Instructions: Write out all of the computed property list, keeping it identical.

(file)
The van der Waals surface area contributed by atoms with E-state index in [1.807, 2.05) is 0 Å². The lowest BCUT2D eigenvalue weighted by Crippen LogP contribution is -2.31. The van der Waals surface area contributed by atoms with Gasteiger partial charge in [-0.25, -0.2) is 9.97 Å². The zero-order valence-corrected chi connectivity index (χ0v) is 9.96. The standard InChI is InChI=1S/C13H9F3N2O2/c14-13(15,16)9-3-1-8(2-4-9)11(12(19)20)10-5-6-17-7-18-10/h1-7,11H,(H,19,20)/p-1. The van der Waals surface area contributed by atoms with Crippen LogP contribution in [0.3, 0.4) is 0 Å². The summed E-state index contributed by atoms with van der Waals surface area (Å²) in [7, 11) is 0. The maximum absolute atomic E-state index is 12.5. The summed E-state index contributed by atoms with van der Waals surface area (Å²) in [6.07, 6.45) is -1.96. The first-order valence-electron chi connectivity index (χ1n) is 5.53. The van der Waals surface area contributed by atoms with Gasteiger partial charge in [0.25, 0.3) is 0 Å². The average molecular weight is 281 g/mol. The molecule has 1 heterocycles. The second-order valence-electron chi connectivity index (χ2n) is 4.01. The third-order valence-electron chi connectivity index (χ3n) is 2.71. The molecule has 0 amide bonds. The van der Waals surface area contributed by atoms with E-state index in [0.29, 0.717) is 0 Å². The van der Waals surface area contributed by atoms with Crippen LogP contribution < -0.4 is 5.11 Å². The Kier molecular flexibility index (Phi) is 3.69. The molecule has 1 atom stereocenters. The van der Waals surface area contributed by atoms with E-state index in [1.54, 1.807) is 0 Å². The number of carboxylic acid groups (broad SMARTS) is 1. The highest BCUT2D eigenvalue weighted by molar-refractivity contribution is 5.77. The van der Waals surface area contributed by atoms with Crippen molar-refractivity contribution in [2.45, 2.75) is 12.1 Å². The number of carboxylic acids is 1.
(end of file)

The van der Waals surface area contributed by atoms with E-state index in [1.807, 2.05) is 0 Å². The lowest BCUT2D eigenvalue weighted by Crippen LogP contribution is -2.31. The van der Waals surface area contributed by atoms with Gasteiger partial charge in [-0.25, -0.2) is 9.97 Å². The zero-order valence-corrected chi connectivity index (χ0v) is 9.96. The standard InChI is InChI=1S/C13H9F3N2O2/c14-13(15,16)9-3-1-8(2-4-9)11(12(19)20)10-5-6-17-7-18-10/h1-7,11H,(H,19,20)/p-1. The van der Waals surface area contributed by atoms with Crippen LogP contribution in [0.3, 0.4) is 0 Å². The summed E-state index contributed by atoms with van der Waals surface area (Å²) in [7, 11) is 0. The maximum absolute atomic E-state index is 12.5. The summed E-state index contributed by atoms with van der Waals surface area (Å²) in [6.07, 6.45) is -1.96. The first-order valence-electron chi connectivity index (χ1n) is 5.53. The van der Waals surface area contributed by atoms with Gasteiger partial charge in [0.25, 0.3) is 0 Å². The average molecular weight is 281 g/mol. The molecule has 1 heterocycles. The second-order valence-electron chi connectivity index (χ2n) is 4.01. The third-order valence-electron chi connectivity index (χ3n) is 2.71. The molecule has 0 amide bonds. The van der Waals surface area contributed by atoms with E-state index in [0.29, 0.717) is 0 Å². The van der Waals surface area contributed by atoms with Crippen LogP contribution < -0.4 is 5.11 Å². The Kier molecular flexibility index (Phi) is 3.69. The molecule has 1 atom stereocenters. The van der Waals surface area contributed by atoms with E-state index in [1.54, 1.807) is 0 Å². The number of carboxylic acid groups (broad SMARTS) is 1. The highest BCUT2D eigenvalue weighted by molar-refractivity contribution is 5.77. The van der Waals surface area contributed by atoms with Crippen molar-refractivity contribution in [2.45, 2.75) is 12.1 Å². The number of carboxylic acids is 1.